Faculty, community members support Wise

Daryl+Quitalig+The+Daily+Illini%0DChancellor+Dr.+Phyllis+Wise+speaks+during+an+interview+at+Swanlund+Administration+Building+on+Friday%2C+Oct.+7%2C+2011.

Daryl Quitalig

Daryl Quitalig The Daily Illini Chancellor Dr. Phyllis Wise speaks during an interview at Swanlund Administration Building on Friday, Oct. 7, 2011.

By Daily Illini Staff Report

In a letter that was sent to the Board of Trustees and President Killeen Oct. 6, members of the faculty and community and friends of Wise wrote they “wish to publicly express gratitude and support for former University of Illinois Chancellor, Phyllis Wise.”

B. Joe White, president emeritus and Business professor, was among the signators.

White said he decided to publicly support Phyllis Wise because she served the University well in her time as chancellor. The letter does not call for any specific action and White said he views the letter as more of a thank you note.

The full letter reads:

“We, the undersigned, wish to publicly express gratitude and support for former University of Illinois Chancellor, Phyllis Wise.

Since her arrival in 2011, Dr. Wise worked tirelessly for the advancement of the University of Illinois. No chancellor in recent history accomplished in such a short time what Dr. Wise has in her limited tenure. Perhaps, the new medical school will be the tangible, ongoing salute in honor of Dr. Phyllis Wise, University of Illinois Chancellor 2011-2015.

As friends, neighbors and colleagues we feel that it is the community’s and University’s loss that she will no longer be leading us as Chancellor.”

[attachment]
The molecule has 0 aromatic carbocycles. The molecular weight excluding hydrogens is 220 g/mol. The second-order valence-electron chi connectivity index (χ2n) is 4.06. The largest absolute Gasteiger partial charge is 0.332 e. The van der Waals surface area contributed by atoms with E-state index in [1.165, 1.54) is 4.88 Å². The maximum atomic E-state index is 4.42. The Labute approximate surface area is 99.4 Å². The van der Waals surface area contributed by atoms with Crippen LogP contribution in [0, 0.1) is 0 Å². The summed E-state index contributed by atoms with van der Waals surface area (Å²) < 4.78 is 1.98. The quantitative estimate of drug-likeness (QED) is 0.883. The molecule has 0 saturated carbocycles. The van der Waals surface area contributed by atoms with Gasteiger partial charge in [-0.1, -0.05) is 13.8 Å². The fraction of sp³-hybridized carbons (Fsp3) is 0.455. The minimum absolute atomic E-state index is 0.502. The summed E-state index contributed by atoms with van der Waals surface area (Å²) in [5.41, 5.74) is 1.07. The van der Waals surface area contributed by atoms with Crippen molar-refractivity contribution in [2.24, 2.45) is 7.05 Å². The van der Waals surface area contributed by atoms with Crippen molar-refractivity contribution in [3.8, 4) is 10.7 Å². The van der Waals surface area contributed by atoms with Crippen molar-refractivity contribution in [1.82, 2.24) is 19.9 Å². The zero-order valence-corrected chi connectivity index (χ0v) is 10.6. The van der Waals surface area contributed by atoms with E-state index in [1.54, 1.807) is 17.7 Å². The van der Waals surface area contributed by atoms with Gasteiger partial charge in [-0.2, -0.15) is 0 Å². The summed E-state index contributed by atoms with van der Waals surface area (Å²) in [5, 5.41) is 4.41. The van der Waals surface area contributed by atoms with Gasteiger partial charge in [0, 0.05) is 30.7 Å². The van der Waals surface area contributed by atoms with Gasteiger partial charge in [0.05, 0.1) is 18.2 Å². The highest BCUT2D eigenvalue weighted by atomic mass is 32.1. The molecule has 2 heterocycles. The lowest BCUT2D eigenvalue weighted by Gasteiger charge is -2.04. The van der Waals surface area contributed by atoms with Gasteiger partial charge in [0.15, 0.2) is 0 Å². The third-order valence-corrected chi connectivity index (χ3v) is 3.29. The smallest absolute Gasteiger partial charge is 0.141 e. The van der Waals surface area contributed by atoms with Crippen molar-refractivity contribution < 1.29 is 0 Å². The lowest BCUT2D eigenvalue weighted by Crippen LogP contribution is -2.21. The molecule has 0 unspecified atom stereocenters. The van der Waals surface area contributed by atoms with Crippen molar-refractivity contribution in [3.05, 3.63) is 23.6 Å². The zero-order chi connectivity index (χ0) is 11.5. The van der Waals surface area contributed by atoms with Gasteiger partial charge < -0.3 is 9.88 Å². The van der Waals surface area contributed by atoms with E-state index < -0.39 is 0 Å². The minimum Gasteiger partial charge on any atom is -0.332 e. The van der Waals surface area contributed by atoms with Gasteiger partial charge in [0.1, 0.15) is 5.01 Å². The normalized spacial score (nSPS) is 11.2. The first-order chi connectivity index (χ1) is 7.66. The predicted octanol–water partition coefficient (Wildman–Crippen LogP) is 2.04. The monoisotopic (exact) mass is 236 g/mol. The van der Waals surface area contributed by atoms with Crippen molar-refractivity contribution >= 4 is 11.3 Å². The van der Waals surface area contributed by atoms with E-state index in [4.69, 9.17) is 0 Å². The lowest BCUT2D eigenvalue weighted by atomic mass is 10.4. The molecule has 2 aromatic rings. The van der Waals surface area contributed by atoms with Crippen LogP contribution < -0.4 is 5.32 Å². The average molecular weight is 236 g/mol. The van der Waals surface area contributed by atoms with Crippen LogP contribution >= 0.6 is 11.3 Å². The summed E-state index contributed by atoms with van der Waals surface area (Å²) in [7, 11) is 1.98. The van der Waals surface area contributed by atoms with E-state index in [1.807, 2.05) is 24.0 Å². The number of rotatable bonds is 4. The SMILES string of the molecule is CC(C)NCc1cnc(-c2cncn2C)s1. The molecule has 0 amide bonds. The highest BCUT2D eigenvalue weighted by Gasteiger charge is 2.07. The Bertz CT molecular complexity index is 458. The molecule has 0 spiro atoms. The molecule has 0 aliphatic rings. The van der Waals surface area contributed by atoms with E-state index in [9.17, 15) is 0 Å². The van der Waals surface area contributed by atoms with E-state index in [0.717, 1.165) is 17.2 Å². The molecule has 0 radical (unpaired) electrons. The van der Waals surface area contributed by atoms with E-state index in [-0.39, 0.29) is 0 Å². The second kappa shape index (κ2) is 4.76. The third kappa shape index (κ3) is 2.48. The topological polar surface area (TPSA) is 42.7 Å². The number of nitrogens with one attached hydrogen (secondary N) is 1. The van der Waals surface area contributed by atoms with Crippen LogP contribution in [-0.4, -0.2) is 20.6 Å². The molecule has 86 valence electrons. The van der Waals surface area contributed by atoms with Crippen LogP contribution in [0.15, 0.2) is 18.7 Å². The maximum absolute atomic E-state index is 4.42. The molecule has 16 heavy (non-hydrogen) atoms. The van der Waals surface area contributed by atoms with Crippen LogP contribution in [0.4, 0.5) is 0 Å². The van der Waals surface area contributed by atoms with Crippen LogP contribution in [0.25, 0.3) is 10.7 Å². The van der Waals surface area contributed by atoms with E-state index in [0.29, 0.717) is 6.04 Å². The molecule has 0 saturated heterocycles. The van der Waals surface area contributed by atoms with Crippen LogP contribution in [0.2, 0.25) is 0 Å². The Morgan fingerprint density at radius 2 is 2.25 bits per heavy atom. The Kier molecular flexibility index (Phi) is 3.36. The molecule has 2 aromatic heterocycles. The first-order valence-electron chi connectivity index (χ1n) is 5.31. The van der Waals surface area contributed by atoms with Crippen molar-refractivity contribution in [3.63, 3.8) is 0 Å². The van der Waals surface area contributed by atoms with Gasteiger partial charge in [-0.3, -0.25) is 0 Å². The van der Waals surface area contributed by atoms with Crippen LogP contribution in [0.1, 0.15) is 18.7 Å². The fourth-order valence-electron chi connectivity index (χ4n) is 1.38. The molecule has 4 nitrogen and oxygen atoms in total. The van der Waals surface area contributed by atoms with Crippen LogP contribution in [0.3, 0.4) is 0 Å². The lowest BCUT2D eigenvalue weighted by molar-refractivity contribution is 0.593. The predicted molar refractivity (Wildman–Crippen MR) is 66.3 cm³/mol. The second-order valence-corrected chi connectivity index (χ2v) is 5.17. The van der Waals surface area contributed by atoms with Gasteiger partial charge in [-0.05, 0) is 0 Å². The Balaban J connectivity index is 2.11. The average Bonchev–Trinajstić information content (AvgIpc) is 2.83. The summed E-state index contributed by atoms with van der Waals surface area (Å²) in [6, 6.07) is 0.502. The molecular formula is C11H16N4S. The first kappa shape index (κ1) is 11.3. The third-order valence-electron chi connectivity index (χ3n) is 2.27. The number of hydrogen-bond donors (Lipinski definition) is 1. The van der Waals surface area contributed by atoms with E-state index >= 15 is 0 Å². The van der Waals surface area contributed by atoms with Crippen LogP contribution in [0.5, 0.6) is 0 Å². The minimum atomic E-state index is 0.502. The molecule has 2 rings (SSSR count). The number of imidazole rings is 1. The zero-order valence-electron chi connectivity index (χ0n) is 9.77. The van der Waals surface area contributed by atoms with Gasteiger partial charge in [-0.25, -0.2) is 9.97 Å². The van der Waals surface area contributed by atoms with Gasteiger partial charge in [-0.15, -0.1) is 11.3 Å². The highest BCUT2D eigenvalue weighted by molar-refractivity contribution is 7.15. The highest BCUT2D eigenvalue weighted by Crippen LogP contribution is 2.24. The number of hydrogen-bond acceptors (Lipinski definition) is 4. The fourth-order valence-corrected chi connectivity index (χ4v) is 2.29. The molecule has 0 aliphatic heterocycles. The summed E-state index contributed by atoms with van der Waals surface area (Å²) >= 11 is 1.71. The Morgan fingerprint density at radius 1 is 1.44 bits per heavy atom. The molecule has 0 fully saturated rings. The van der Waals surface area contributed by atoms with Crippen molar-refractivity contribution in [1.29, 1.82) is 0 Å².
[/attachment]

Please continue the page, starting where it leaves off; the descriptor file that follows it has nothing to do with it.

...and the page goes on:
Wise was heavily involved in the creation of the Carle-Illinois College of Medicine, which is set to enroll its first class in 2017.

“I think that Phyllis Wise gave her all to the Urbana campus during those five years,” White said.

White resigned as president following a University controversy, similar to Wise. He was president during the 2009 admissions scandal in which students who had political connections, but didn’t meet the University’s academic standards, were admitted to the University.

The preferential treatment was first reported by the Chicago Tribune in May 2009 and though White was not directly involved with admissions, he chose to allow a newly formed Board of Trustees — six trustees also had to step down due to the scandal — to choose a new leader for the University.

Robin Kaler, campus spokeswoman, and Tom Hardy, University spokesman, could not be immediately reached for comment.

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Correction: A previous version of this article incorrectly stated the letter was first sent Saturday Oct. 10. The article should have stated the letter was mailed on Tuesday Oct. 6. The Daily Illini regrets the error.